Ancient Programming

What I encounter in my software part of life is in danger of being commented upon here

Archive for the 'how to' Category


Animating the drag drop example

Posted by Jacob von Eyben on 9th April 2012

As an update to my original ios drag drop post I have added an animation to the snap back to original position.

The changes is made to the DragContext.m file where the snapToOrignalPostion is changed to look like the following:

- (void)snapToOriginalPosition {
    [UIView animateWithDuration:0.3 animations:^() {
        CGPoint originalPointInSuperView = [_draggedView.superview convertPoint:_originalPosition fromView:_originalView];
        _draggedView.frame = CGRectMake(originalPointInSuperView.x, originalPointInSuperView.y, _draggedView.frame.size.width, _draggedView.frame.size.height);
    } completion:^(BOOL finished) {
        _draggedView.frame = CGRectMake(_originalPosition.x, _originalPosition.y, _draggedView.frame.size.width, _draggedView.frame.size.height);
        [_draggedView removeFromSuperview];
        [_originalView addSubview:_draggedView];
    }];
}

First we animate the dragged object back to the original position (in the super view containing all drag objects and drop areas). When the animation is completed, we change the superview.

Posted in animation, how to, ios, ipad, iphone, mac, objective-c | 1 Comment »

Drag and drop between multiple UIViews in iOS

Posted by Jacob von Eyben on 5th April 2012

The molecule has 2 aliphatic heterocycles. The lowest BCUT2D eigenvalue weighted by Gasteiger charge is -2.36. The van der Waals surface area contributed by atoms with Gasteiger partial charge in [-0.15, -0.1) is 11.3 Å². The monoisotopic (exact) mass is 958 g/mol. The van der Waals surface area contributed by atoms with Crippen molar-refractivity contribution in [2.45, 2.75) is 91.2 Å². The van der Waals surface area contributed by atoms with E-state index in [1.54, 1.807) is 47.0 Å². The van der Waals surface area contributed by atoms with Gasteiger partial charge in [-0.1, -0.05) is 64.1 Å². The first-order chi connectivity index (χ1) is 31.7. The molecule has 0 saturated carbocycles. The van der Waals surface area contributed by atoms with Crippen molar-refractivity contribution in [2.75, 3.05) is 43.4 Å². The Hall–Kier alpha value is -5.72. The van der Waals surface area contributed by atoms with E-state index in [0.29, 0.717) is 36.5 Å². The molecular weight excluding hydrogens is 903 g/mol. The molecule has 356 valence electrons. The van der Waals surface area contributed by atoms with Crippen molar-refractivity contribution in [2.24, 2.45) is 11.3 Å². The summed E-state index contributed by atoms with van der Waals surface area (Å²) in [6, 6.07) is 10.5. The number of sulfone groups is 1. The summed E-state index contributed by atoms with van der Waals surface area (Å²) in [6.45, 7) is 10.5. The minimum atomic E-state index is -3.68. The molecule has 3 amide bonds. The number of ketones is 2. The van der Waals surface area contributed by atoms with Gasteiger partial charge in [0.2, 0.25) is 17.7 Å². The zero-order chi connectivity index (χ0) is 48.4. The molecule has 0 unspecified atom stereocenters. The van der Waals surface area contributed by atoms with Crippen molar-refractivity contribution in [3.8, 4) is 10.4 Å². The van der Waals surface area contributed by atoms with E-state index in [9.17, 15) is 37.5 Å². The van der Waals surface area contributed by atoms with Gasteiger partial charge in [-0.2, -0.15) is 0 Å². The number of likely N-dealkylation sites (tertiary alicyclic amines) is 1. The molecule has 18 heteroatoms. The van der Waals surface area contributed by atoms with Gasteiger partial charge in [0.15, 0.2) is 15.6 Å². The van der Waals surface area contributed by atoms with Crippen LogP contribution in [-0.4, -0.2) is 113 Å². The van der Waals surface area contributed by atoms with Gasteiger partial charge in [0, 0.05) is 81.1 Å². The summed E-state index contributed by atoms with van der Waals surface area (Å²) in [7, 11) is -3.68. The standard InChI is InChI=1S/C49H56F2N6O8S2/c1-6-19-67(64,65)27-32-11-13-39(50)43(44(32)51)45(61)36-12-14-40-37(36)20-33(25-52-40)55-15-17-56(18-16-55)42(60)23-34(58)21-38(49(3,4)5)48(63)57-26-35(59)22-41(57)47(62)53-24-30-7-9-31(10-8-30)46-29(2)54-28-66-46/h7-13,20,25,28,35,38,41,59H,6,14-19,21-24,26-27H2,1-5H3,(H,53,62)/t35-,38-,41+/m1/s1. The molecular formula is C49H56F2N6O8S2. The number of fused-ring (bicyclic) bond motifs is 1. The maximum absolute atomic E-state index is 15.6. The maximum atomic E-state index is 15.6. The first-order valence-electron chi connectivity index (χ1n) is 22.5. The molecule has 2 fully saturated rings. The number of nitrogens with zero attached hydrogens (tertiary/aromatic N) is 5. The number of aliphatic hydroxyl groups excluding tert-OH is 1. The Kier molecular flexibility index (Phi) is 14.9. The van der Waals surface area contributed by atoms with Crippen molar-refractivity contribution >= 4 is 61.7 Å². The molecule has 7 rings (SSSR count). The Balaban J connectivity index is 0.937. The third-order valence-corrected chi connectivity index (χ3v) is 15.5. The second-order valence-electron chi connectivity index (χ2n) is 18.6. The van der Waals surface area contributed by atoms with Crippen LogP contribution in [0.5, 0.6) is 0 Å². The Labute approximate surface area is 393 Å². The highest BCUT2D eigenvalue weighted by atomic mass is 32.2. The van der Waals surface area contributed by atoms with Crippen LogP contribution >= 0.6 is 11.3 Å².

This is an example showing how to drag and and drop UIViews between other UIViews in iOS.

Illustrates the drag and drop UIView stack

Illustrates the drag and drop UIView stack

The example is broken into the following four and a half step.

Example broken into steps
1. register a UIPanGestureRecognizer to be able to get drag panning events  (in our case drag events).
2. detect if the panning started above the view we would like to drag.
3. move the view according to the panning - which means removing the object from the view we would like to drag it from.
4. when dragging ends, drop the view onto the view below the dragged object.
4.a. optionally reset the dragged object, if the object is dragged onto a view which we don’t consider as a valid drop view.


In my example I have created a more or less generic DragDropManager, which is responsible for actually handling the UIViews objects we allow to drag ‘n drop and the UIVeiws we allow to drop onto.

Step 1
The manager registers the draggable objects and drop areas and takes care of detecting when a object should be dragged and dropped. This is done by receiving pan events from the UIPanGestureRecognizer. I recommend registering the gesture recognizer to a UIView having a frame covering the entire drag and drop area, because if you bind the recognizer to the actual draggable objects, you will loose the pan sequence as soon as you change super view for the dragged object (and changing super view is the hole point of dragging objects between UIViews).